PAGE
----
Fixing the draft

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Jayson Stark at ESPN wrote a rather idiotic article yesterday complaining about the draft.  It wasn’t idiotic because the draft is perfect or anything — it’s not — but because all it complained about was the sheer amount of money teams spend on the draft, quoting no one but anonymous people connected with baseball ownership (other reasons why his article was stupid can be read here).

Of course those guys hate spending money in the draft.  If they could, they’d pay draftees in lumps of coal and bowls of gruel. What Stark never mentions, however, is that overall, the draft is like a bargain basement for teams looking to acquire talent.

While Stephen Strasburg’s $15 million gets all the headlines, overall, teams will spend around $180 million in signing bonuses for draftees this year. That amounts to $6 million per team.  That $6 million gets each team dozens and dozens of players the team controls for a minimum of six years a piece.  Even if only one or two of those players become major leaguers, the teams have more than gotten their money’s worth.

In light of this, the problem with the draft isn’t the amount of money teams are spending. It’s the particular players at the very top on whom that money is spent. Ideally you want the worst teams to take the best players, rendering signability a non-issue. This wasn’t a huge problem this year (as Stark’s colleague Peter Gammons notes), but it has been in the past.

Perhaps some sort of slotting system makes sense to accomplish that (and today the New York Times talks about the forms that could take). Simply complaining about what the top draftees are making, however, accomplishes very little.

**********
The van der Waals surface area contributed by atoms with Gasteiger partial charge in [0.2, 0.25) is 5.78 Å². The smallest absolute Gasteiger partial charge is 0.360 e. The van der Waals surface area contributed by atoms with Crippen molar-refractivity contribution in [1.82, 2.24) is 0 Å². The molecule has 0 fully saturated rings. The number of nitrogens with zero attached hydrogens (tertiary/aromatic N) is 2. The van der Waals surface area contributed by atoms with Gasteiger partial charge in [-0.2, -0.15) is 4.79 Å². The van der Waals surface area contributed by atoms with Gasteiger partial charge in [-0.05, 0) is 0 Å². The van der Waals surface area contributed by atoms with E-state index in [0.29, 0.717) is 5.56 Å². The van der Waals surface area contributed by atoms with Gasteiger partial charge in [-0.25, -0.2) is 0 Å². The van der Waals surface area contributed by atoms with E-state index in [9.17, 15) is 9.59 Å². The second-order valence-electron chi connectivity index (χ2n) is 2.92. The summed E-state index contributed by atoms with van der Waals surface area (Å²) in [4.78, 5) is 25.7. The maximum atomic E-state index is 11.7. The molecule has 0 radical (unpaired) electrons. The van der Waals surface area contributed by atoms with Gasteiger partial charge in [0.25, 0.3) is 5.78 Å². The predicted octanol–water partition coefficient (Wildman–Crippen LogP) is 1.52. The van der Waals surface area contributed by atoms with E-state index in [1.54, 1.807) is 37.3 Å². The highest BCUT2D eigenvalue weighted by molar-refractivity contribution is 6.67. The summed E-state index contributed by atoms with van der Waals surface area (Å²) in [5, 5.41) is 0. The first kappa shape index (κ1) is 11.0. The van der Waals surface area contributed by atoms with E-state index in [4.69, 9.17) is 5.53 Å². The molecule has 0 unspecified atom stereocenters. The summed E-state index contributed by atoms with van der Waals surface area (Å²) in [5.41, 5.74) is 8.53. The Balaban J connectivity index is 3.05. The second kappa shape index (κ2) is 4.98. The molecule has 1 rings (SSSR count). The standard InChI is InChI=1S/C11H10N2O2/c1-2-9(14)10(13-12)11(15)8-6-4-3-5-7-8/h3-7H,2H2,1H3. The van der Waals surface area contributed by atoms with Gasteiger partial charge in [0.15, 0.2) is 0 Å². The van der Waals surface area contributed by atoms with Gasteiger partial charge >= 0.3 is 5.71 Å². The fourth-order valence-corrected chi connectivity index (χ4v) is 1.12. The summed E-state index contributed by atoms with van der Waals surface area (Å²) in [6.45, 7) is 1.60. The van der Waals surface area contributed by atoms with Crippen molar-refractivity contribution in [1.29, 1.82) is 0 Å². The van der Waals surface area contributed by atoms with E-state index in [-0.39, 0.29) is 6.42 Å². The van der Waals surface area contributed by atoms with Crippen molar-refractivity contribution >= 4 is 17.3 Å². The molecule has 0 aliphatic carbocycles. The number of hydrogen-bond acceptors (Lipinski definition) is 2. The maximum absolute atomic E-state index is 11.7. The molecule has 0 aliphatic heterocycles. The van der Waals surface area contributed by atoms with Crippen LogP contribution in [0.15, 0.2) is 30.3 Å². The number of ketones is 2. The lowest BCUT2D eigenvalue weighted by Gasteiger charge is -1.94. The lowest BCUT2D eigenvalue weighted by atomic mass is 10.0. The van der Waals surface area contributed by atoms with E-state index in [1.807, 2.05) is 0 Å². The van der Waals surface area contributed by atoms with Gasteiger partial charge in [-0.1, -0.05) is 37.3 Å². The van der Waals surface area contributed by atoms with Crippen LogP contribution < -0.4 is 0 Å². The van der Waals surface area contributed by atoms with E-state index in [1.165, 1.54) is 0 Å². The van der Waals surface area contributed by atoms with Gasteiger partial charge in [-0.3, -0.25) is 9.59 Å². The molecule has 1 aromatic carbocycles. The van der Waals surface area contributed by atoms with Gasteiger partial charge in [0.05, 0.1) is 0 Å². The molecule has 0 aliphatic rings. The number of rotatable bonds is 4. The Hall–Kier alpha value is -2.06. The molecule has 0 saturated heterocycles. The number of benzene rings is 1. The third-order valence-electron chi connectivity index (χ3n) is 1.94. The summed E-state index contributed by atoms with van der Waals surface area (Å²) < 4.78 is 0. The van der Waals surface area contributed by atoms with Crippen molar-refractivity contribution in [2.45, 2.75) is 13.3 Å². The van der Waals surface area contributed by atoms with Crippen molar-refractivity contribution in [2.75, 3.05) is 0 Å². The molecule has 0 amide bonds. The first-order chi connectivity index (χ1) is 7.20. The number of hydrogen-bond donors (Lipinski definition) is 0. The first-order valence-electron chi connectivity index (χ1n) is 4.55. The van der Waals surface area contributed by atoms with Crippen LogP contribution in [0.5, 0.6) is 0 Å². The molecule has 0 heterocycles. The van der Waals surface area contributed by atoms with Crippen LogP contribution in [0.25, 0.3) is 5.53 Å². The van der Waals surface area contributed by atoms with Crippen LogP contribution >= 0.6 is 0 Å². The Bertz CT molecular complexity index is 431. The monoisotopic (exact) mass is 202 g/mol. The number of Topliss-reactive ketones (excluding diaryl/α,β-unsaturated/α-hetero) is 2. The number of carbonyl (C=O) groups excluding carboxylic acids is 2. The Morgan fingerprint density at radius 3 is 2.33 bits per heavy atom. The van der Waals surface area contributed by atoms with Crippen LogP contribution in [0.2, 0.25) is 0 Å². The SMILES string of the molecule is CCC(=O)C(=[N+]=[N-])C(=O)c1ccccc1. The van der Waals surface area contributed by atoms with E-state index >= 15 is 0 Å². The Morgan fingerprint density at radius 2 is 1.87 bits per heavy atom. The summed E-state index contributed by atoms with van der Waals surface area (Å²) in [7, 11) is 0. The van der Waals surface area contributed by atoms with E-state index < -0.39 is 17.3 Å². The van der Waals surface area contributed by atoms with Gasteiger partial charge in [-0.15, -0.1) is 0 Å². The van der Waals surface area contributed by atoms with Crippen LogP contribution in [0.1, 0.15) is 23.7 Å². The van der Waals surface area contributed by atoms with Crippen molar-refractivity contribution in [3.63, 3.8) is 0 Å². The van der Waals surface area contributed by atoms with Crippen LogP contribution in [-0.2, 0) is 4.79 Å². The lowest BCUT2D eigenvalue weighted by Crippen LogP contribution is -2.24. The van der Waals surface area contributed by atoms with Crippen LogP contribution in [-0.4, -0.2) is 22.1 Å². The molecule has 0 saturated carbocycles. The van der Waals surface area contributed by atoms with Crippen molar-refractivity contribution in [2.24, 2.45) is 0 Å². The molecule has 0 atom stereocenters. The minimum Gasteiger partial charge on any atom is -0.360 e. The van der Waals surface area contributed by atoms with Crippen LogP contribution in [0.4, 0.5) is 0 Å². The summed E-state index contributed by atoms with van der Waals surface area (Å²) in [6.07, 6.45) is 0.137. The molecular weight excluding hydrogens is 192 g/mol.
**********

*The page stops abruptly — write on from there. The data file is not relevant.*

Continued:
(thanks to reader DonCoburleone for the data on overall draft expenditures)

Report: Mark Trumbo signs three-year, $37.5 million contract with Orioles

TORONTO, ON - OCTOBER 04:  Mark Trumbo #45 of the Baltimore Orioles runs the bases after hitting a two-run home run in the fourth inning against the Toronto Blue Jays during the American League Wild Card game at Rogers Centre on October 4, 2016 in Toronto, Canada.  (Photo by Vaughn Ridley/Getty Images)
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Update #2 (6:21 PM EST): Make that $37.5 million, per Heyman.

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Update (6:02 PM EST): The deal is for “around” $37 million with deferrals that lower the present-day value, per Jeff Passan of Yahoo Sports.

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Jon Heyman of FanRag Sports reports that free agent 1B/OF Mark Trumbo is close to a deal with the Orioles. He first reported that the two sides were back in touch earlier on Thursday afternoon. According to Ken Rosenthal of FOX Sports, the deal is expected to be for three years and under $40 million.

Trumbo’s market hasn’t developed as he expected. The slugger turned down the Orioles’ $17.2 million qualifying offer back in November. Then the Orioles reportedly made a four-year contract offer to him in December but pulled it off the table. Most recently, a report indicated that Trumbo lowered his expectations to a three-year deal in the $40-50 million range.

Trumbo, 31, led the majors with 47 homers for the Orioles this past season. He also hit a solid .256/.316/.433 with 108 RBI in 667 plate appearances. With Trumbo back in the fold and some slight offensive upgrades made, the Orioles figure to have a formidable offense in 2017.

Astros avoid arbitration with Mike Fiers

SEATTLE, WA - SEPTEMBER 17: Starting pitcher Mike Fiers #54 of the Houston Astros walks to the dugout after pitching an inning during a game against the Seattle Mariners at Safeco Field on September 17, 2016 in Seattle, Washington. The Astros won the game 2-1. (Photo by Stephen Brashear/Getty Images)
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The Astros avoided arbitration with pitcher Mike Fiers, agreeing on a $3.45 million salary for the 2017 season, per Jake Kaplan of the Houston Chronicle. The right-hander was in his first of three years of arbitration eligibility.

Fiers, 31, made 30 starts and one relief appearance for the Astros in 2016. He finished the year with a 4.48 ERA and a 134/42 K/BB ratio in 168 2/3 innings.

Fiers had a much better showing in 2015 as well as in limited action in 2014, so the Astros are hoping he rediscovers that effectiveness going forward. He’ll slot into the back of the starting rotation.